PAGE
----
G. H. Mead's original role-concept and its later distortions

Vári-Szilágyi , Ibolya (2010) G. H. Mead's original role-concept and its later distortions. Corvinus Journal of Sociology and Social Policy, 1 (2). pp. 109-128.

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In the social psychology of the ‘60s the notion of role probably enjoyed the greatest popularity besides that of attitude. Although this popularity has markedly decreased by the ‘90s, role theories still have a substantial influence on the thinking of social science. When pondering the viability of the scientific notion, one does well to recount the history of how it was spread and transferred with special regard to the original role concept of G. H. Mead, the father of symbolic interactionism. As the author’s historical and theoretical analysis reveals, just in the period when the popularity of the role concept was at its peak, the context in which role phenomena were examined, were significantly more superficial than Mead’s original attempts at its interpretation. This enabled deepening of the relation between role and action. Neglecting this has meant that social psychology and sociology have practically severed themselves from the one possibility of better understanding of changes of roles and the emergence of new roles.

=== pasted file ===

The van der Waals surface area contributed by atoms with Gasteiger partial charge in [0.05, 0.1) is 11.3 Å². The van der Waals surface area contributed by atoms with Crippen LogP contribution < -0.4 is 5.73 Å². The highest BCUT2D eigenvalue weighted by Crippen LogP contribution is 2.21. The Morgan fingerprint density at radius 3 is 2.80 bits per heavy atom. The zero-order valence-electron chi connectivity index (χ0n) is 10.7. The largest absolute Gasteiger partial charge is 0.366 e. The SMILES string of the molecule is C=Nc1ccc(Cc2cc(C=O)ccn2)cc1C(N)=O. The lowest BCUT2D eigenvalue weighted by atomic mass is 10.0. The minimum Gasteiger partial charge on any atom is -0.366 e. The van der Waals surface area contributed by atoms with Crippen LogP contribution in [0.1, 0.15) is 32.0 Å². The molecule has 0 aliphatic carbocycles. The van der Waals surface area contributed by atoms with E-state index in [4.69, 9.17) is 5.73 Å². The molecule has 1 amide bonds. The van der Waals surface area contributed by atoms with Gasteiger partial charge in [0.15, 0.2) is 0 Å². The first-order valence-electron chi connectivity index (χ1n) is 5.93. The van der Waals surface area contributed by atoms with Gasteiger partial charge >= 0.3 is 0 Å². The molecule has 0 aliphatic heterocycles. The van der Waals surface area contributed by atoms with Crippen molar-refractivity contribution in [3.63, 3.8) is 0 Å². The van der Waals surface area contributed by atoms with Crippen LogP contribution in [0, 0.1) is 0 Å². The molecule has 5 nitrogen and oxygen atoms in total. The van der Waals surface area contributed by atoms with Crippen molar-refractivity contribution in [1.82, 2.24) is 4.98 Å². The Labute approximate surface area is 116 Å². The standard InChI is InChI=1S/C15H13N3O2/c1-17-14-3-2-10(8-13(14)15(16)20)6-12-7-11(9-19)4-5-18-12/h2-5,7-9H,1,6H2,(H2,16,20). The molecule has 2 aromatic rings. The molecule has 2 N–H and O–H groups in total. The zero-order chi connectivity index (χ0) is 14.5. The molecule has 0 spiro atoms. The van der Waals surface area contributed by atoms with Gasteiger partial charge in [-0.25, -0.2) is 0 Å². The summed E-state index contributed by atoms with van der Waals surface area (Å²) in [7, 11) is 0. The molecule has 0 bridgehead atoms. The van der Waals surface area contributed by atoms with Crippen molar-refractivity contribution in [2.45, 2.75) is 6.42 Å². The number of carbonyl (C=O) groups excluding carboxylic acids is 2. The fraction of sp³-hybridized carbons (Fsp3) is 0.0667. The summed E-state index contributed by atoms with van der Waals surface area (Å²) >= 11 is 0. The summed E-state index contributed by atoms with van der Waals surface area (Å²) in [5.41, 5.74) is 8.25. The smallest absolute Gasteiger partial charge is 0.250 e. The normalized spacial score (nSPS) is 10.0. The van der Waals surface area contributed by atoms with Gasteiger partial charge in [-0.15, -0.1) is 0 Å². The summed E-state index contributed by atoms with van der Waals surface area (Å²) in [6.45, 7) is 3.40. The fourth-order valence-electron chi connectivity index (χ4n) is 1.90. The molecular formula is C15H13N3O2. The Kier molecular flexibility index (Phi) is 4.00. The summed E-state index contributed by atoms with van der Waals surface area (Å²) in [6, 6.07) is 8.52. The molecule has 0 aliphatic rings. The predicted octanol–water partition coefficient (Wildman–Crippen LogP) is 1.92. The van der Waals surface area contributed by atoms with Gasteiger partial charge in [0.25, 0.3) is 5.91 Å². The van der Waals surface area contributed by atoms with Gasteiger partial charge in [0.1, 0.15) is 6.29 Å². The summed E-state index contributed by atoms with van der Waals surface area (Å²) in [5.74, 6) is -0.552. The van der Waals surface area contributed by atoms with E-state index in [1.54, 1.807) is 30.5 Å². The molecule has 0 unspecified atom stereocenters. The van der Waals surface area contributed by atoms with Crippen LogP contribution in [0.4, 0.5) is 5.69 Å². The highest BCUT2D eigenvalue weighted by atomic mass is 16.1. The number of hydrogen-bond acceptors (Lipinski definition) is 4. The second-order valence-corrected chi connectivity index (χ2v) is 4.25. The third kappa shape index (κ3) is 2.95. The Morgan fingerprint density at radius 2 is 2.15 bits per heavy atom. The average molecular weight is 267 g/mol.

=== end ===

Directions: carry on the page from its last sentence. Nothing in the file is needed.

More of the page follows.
Item Type:Article
Uncontrolled Keywords:G. H. Mead, role, role theories, symbolic interactionism, action
ID Code:3158
Deposited By: Veronika Vitéz
Deposited On:15 Nov 2017 15:19
Last Modified:08 Nov 2021 09:12

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